Reading the English newspaper

  1. l. Read the article and do the exercises.

Russia amp; the WTO: Crunch Time

Christopher Granville, “The Reuters”

The goal of Russian WTO accession in 2003, previously endorsed by Putin, is looking more ambitious than ever.

The autumn negotiating and legislative sessions in Geneva and the Duma will be decisive. With elections in mind, Putin may balk at this fast-track timetable. Protectionist oligarch Oleg Deripaska has caught this change of mood with his call for a much slower track. Russia’s fundamental transition prospects and progress will not be undermined simply by the fact of joining the WTO in 2005 rather than in 2003. However, any such delay would entail dangers and disappointments that create a leadership challenge for Putin.

The main incentive for targeting accession at the WTO’s next ministerial meeting in Mexico City in autumn 2003 is to ensure that Russia will become a full participant in the current ‘Doha Round’ of multilateral trade talks. But this timescale always looked highly ambitious, and all the more so after the latest and fruitless Geneva negotiating round in June. For all their sensitivity, the negotiations on Russian import tariff levels and access to its service markets are the least of the problems, since agreements can be quickly struck if there is sufficient political will on both sides. Delays here will tend to be due to negotiating tactics. So there is nothing inherently alarming about the fact that the Russian negotiators showed no signs of movement at the June working party session in Geneva either on reducing protectionist tariffs in key sectors such as autos, aerospace and pharmaceuticals, or on lifting restrictions on foreign entry into the domestic financial services market. But the necessary Russian concessions on some or all of these matters would still mean overcoming some powerful vested interests at home.

Much more difficult even than this will be non-tariff barriers, and the general trade-related regulatory and legislative framework. Here, the key issues are Russia’s low regulated energy tariffs seen as blanket industrial subsidies, and agricultural subsidies. On the regulatory front, Russia’s trade policy regime still needs clarification on many points even before starting to negotiate commitments on its stability and/or amendment. But it is on the legislative front that the time factor is most acute. The autumn session of the Duma is due to address a whole range of fundamental legislation necessary for WTO accession. Key measures include the Customs Code, the liberalisation of currency controls and, in the area of non-tariff barriers, the law on technical regulation. But these bills will have to compete for parliamentary time in the thick of the annual budget round.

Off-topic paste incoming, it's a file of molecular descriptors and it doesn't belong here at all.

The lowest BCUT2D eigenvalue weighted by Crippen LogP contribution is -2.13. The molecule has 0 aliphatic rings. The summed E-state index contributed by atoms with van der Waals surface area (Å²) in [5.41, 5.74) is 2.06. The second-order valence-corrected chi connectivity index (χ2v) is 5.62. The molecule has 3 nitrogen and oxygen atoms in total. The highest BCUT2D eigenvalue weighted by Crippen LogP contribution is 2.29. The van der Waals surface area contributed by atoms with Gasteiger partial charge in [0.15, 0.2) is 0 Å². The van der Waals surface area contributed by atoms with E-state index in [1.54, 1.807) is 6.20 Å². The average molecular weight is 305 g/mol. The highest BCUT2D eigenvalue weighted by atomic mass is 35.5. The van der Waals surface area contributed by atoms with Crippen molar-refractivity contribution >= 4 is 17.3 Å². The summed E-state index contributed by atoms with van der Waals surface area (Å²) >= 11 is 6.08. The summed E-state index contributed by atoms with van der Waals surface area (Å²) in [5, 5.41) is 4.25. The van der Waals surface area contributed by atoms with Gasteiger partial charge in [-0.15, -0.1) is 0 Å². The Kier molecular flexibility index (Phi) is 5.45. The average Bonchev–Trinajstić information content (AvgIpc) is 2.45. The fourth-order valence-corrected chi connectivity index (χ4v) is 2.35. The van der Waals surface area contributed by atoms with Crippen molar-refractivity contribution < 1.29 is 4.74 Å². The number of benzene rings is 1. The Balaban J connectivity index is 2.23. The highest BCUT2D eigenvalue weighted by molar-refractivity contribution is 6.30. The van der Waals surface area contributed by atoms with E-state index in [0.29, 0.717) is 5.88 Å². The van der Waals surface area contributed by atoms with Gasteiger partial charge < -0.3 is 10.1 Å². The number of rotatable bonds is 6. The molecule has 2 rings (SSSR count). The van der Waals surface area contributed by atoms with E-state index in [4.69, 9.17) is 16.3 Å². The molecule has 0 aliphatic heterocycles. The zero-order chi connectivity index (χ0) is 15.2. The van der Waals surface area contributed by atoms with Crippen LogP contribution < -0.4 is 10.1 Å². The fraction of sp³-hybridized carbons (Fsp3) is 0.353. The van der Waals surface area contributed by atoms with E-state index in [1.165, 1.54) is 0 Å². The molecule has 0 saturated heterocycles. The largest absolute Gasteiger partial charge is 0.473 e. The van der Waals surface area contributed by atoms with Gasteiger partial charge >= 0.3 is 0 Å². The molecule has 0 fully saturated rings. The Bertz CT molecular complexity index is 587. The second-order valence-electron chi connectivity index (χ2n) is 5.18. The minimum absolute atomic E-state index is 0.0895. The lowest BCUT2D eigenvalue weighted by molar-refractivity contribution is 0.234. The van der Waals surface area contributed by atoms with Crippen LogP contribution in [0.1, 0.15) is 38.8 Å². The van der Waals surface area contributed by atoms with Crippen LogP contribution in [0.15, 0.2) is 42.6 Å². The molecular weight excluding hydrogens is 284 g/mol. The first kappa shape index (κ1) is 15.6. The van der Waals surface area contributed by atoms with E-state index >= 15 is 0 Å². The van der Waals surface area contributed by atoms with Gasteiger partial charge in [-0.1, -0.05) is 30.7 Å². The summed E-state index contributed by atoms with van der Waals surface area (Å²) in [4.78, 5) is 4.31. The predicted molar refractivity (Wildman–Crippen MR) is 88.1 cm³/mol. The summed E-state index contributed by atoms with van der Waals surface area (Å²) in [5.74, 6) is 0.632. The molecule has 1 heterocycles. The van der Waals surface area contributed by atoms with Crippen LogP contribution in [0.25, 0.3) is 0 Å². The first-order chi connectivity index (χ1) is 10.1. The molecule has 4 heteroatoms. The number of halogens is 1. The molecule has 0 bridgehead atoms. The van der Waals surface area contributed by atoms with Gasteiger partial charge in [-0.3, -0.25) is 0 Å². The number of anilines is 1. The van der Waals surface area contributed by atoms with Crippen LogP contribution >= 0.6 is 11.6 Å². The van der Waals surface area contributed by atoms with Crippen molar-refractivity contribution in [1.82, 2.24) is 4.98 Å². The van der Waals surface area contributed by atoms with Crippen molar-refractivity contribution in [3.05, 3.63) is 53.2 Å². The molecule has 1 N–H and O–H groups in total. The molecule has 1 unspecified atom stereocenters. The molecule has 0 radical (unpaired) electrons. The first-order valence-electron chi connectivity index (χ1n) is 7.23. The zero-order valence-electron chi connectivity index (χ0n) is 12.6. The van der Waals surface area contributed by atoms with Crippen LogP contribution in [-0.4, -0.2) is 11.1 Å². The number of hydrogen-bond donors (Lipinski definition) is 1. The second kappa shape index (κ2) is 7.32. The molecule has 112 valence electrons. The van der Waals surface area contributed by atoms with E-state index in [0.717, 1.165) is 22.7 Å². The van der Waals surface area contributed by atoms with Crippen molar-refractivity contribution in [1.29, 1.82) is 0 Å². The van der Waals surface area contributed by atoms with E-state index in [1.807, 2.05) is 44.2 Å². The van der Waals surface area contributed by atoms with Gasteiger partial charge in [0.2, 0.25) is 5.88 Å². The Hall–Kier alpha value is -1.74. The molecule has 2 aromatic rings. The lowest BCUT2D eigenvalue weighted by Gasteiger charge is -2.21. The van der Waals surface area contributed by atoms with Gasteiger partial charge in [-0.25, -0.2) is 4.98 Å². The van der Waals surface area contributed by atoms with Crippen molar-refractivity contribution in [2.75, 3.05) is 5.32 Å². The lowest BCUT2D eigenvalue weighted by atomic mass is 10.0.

It will be clear from all this that Russia has a mountain to climb if it is to meet the target of WTO accession next year. It could be done. The key to a deal will lie in agreeing ‘grace periods’ after accession in which import tariffs and service market entry restrictions will be reduced, and domestic energy tariffs raised to acceptable levels. But Russia’s entry prospects in 2003 will hinge on the remaining Geneva negotiating rounds, when drafting of the ‘working party report’ (the basis of the Protocol of Accession) is due to begin, spelling out Russia’s commitments. Slow progress this autumn either in Geneva or in the Duma will most likely mean the postponement of Russian WTO membership until the 2005 ministerial meeting.

These stark realities seem to be making an impact. Putin spoke in July of three years as possibly a more realistic timetable, and this was echoed by the WTO Secretary General, Mike Moore, who had previously been talking up Russia’s rapid entry prospects. Although the government, tor its part, is ploughing on (it dedicated a special session to the issue on July 25), there is a sense that the political will necessary to make a decisive push on the WTO front this autumn may no longer be there.

Given the obvious worries about the effect of WTO membership on employment, Putin’s natural caution — reinforced by election considerations — may well prevail. Until now, the main business interest groups have paid lip service to the WTO accession goal as stated by Putin. But given the many and varied protectionist interests, this was bound to change at the first sign of doubt in the Kremlin. So it was not surprising that aluminium and autos tycoon Deripaska broke ranks on August 5 with a call for the postponement of WTO entry until the second half of the decade — though it was surprising to see him breaking Putin’s taboo on oligarch involvement in politics by adding an outspoken personal attack on German Gref.